History plays a role, too. Forged in the crucible of the devastating Iraqi–Iranian war of 1980–1988, the Shia Islamist government of Iranian Supreme Leader Ali Khamenei is resolutely determined to never again allow the emergence of a hostile government in Baghdad.
Then there’s the regional balance of power. Under Shia-dominated governments after 2003, Iraq’s role has flipped from blocking out Iranian influence in the Arab World to instead facilitate its expansion into Syria and Lebanon, swelling Tehran’s political clout and improving its leverage vis-à-vis Israel, the United States, Saudi Arabia, and other longtime enemies. If Tehran has in the past decade shown that it is willing to fight hard to protect its interests in Lebanon and Syria, that’s nothing compared to how far the Iranian leadership would go to maintain its position in Baghdad.
Iran’s perennial rivals among the Gulf Arab States appear to have concluded, like much of Washington, that Syria is probably a lost cause for them, but that Iraq still hangs in the balance. In the view of the Gulf Arab rulers, Iraq could either stabilize as an independent nation with friendly but non-submissive ties to Tehran, which might be bad enough from their point of view, or turn into a proxy that radiates Iranian influence across the Arab World for decades to come, which would be a nightmare scenario for Riyadh and its allies.
Accurate or not, those are the impressions that shape regional stratagems in time for the double deadline on May 12: Trump’s ruling on the Iranian nuclear deal, and the Iraqi elections in which Haider al-Abadi has emerged as the U.S. and Gulf Arab favorite—the man who will help them beat Iran. But will he?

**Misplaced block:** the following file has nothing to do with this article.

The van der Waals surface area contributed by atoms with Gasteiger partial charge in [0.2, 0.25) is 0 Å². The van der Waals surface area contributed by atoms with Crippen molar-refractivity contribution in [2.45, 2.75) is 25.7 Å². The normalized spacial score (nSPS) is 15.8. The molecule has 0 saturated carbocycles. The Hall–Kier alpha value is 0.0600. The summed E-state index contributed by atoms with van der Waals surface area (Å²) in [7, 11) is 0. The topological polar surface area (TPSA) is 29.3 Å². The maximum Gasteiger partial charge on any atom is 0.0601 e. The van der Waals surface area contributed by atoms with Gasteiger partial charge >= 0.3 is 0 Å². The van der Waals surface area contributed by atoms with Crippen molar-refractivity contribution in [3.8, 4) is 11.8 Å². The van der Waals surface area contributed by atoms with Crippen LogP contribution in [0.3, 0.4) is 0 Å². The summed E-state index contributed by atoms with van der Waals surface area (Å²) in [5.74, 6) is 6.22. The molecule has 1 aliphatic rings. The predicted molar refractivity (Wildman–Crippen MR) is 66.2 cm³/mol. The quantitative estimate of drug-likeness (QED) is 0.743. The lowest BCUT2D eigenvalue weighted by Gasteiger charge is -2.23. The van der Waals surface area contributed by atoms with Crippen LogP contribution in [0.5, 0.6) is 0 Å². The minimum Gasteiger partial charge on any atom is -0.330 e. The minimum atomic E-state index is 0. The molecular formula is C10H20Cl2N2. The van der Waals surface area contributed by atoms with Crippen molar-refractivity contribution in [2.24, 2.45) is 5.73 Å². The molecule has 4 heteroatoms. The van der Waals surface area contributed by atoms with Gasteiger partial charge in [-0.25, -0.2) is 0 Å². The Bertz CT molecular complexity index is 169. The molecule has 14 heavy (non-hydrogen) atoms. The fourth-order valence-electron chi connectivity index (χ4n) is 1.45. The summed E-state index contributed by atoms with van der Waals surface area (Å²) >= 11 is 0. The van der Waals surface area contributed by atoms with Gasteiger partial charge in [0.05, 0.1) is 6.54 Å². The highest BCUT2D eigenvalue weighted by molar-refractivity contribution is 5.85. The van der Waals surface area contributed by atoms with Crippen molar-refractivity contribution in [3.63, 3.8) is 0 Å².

The Centrality of Abadi
Having overseen his country’s triumphant return from near-collapse in 2014 to winning the war over the Islamic State, Abadi is now firmly ensconced at the center of Iraqi politics, and although he is in many ways a weak prime minister, he seems to be finding a role in every regional power’s planning for Iraq.
Western officials portray Abadi as a centrist, stabilizing figure who is by no means hostile to Tehran, but who also will not simply obey its diktat. A pragmatist whose power flows from the institutions of the Iraqi state, he remains, in this view, the best bet for a strong central government that can help Iraq recover and limit Iranian proxy interference down the line.
On the other side of the divide, Iran appears to view Abadi as an unthreatening and often cooperative leader, but not an ideal one. His ties to the United States do not (at least not yet) present much of an obstacle to Iran’s allies in Iraq and can often be complementary to their efforts, even providing cover for them. But Iran has long supported Shia Islamist rivals of Abadi who work both inside and outside of the government, undermining Abadi’s influence and taking pot shots at his cabinet through parliament. U.S. Defense Secretary James Mattis recently accused Iran of “mucking around” in the Iraqi elections, trying to sway votes with money.11 Should election results permit it, Tehran may push for Abadi’s replacement with a more pliable candidate come May. If not, the Iranians may settle for working both with and around Abadi, limiting his ability to intervene against Iranian clients in Iraq while also drawing him toward deeper dependence on them.